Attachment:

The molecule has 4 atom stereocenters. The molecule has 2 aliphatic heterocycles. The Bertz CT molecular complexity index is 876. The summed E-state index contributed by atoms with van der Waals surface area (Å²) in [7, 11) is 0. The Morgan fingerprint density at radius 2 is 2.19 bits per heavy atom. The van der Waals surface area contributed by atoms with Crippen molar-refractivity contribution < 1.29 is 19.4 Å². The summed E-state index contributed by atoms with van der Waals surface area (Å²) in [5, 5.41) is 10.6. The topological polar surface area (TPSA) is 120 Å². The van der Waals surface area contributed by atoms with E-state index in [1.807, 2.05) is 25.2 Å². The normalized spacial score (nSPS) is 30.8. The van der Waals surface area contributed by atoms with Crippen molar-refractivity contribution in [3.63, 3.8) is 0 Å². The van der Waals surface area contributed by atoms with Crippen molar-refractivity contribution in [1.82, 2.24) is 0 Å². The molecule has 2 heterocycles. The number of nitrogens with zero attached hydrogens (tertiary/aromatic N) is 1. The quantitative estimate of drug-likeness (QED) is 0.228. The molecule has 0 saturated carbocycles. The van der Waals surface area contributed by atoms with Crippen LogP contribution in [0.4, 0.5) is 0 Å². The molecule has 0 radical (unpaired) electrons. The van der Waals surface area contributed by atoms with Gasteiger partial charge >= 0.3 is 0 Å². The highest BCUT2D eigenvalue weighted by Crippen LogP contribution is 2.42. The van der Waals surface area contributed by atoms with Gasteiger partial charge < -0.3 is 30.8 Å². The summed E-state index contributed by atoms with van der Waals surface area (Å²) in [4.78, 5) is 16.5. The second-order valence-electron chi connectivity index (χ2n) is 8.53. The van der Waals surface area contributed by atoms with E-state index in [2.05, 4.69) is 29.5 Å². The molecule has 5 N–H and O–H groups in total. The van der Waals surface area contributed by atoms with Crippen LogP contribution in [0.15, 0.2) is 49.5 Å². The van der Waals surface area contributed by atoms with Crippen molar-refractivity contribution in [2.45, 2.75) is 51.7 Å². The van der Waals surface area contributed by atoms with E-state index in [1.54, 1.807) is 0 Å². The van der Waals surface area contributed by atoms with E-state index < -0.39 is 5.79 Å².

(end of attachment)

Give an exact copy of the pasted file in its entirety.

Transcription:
The molecule has 4 atom stereocenters. The molecule has 2 aliphatic heterocycles. The Bertz CT molecular complexity index is 876. The summed E-state index contributed by atoms with van der Waals surface area (Å²) in [7, 11) is 0. The Morgan fingerprint density at radius 2 is 2.19 bits per heavy atom. The van der Waals surface area contributed by atoms with Crippen molar-refractivity contribution < 1.29 is 19.4 Å². The summed E-state index contributed by atoms with van der Waals surface area (Å²) in [5, 5.41) is 10.6. The topological polar surface area (TPSA) is 120 Å². The van der Waals surface area contributed by atoms with E-state index in [1.807, 2.05) is 25.2 Å². The normalized spacial score (nSPS) is 30.8. The van der Waals surface area contributed by atoms with Crippen molar-refractivity contribution in [3.63, 3.8) is 0 Å². The van der Waals surface area contributed by atoms with Crippen molar-refractivity contribution in [1.82, 2.24) is 0 Å². The molecule has 2 heterocycles. The number of nitrogens with zero attached hydrogens (tertiary/aromatic N) is 1. The quantitative estimate of drug-likeness (QED) is 0.228. The molecule has 0 saturated carbocycles. The van der Waals surface area contributed by atoms with Crippen LogP contribution in [0.4, 0.5) is 0 Å². The molecule has 0 radical (unpaired) electrons. The van der Waals surface area contributed by atoms with Gasteiger partial charge >= 0.3 is 0 Å². The highest BCUT2D eigenvalue weighted by Crippen LogP contribution is 2.42. The van der Waals surface area contributed by atoms with Gasteiger partial charge < -0.3 is 30.8 Å². The summed E-state index contributed by atoms with van der Waals surface area (Å²) in [4.78, 5) is 16.5. The second-order valence-electron chi connectivity index (χ2n) is 8.53. The van der Waals surface area contributed by atoms with E-state index in [2.05, 4.69) is 29.5 Å². The molecule has 5 N–H and O–H groups in total. The van der Waals surface area contributed by atoms with Crippen LogP contribution in [0.15, 0.2) is 49.5 Å². The van der Waals surface area contributed by atoms with Crippen molar-refractivity contribution in [2.45, 2.75) is 51.7 Å². The van der Waals surface area contributed by atoms with E-state index in [1.54, 1.807) is 0 Å². The van der Waals surface area contributed by atoms with E-state index < -0.39 is 5.79 Å².